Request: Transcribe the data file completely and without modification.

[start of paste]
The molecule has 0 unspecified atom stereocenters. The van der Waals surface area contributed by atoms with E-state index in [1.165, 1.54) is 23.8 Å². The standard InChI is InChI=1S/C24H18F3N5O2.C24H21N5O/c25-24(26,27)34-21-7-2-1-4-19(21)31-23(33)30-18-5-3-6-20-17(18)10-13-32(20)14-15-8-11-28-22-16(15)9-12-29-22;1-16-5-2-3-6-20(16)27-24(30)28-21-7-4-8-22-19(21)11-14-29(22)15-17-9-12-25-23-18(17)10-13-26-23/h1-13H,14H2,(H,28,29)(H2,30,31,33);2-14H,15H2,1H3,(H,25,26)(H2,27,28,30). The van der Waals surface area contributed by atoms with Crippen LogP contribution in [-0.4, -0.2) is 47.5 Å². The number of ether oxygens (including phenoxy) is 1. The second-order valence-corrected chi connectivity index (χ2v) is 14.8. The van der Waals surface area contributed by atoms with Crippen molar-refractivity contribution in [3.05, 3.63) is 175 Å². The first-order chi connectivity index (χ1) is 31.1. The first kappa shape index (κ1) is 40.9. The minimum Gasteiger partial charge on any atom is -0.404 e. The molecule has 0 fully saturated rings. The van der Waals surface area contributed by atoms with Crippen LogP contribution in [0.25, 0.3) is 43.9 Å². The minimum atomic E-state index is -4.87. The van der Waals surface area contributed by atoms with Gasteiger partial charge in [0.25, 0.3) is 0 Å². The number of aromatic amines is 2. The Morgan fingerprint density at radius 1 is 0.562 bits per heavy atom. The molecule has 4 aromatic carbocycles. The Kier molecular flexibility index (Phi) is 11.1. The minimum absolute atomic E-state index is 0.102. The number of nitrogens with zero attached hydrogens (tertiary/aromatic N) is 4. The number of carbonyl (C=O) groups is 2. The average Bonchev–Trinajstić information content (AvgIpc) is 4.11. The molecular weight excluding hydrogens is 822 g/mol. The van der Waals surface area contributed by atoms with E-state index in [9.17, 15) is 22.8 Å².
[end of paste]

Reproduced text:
The molecule has 0 unspecified atom stereocenters. The van der Waals surface area contributed by atoms with E-state index in [1.165, 1.54) is 23.8 Å². The standard InChI is InChI=1S/C24H18F3N5O2.C24H21N5O/c25-24(26,27)34-21-7-2-1-4-19(21)31-23(33)30-18-5-3-6-20-17(18)10-13-32(20)14-15-8-11-28-22-16(15)9-12-29-22;1-16-5-2-3-6-20(16)27-24(30)28-21-7-4-8-22-19(21)11-14-29(22)15-17-9-12-25-23-18(17)10-13-26-23/h1-13H,14H2,(H,28,29)(H2,30,31,33);2-14H,15H2,1H3,(H,25,26)(H2,27,28,30). The van der Waals surface area contributed by atoms with Crippen LogP contribution in [-0.4, -0.2) is 47.5 Å². The number of ether oxygens (including phenoxy) is 1. The second-order valence-corrected chi connectivity index (χ2v) is 14.8. The van der Waals surface area contributed by atoms with Crippen molar-refractivity contribution in [3.05, 3.63) is 175 Å². The first-order chi connectivity index (χ1) is 31.1. The first kappa shape index (κ1) is 40.9. The minimum Gasteiger partial charge on any atom is -0.404 e. The molecule has 0 fully saturated rings. The van der Waals surface area contributed by atoms with Crippen LogP contribution in [0.25, 0.3) is 43.9 Å². The minimum atomic E-state index is -4.87. The van der Waals surface area contributed by atoms with Gasteiger partial charge in [0.25, 0.3) is 0 Å². The number of aromatic amines is 2. The Morgan fingerprint density at radius 1 is 0.562 bits per heavy atom. The molecule has 4 aromatic carbocycles. The Kier molecular flexibility index (Phi) is 11.1. The minimum absolute atomic E-state index is 0.102. The number of nitrogens with zero attached hydrogens (tertiary/aromatic N) is 4. The number of carbonyl (C=O) groups is 2. The average Bonchev–Trinajstić information content (AvgIpc) is 4.11. The molecular weight excluding hydrogens is 822 g/mol. The van der Waals surface area contributed by atoms with E-state index in [9.17, 15) is 22.8 Å².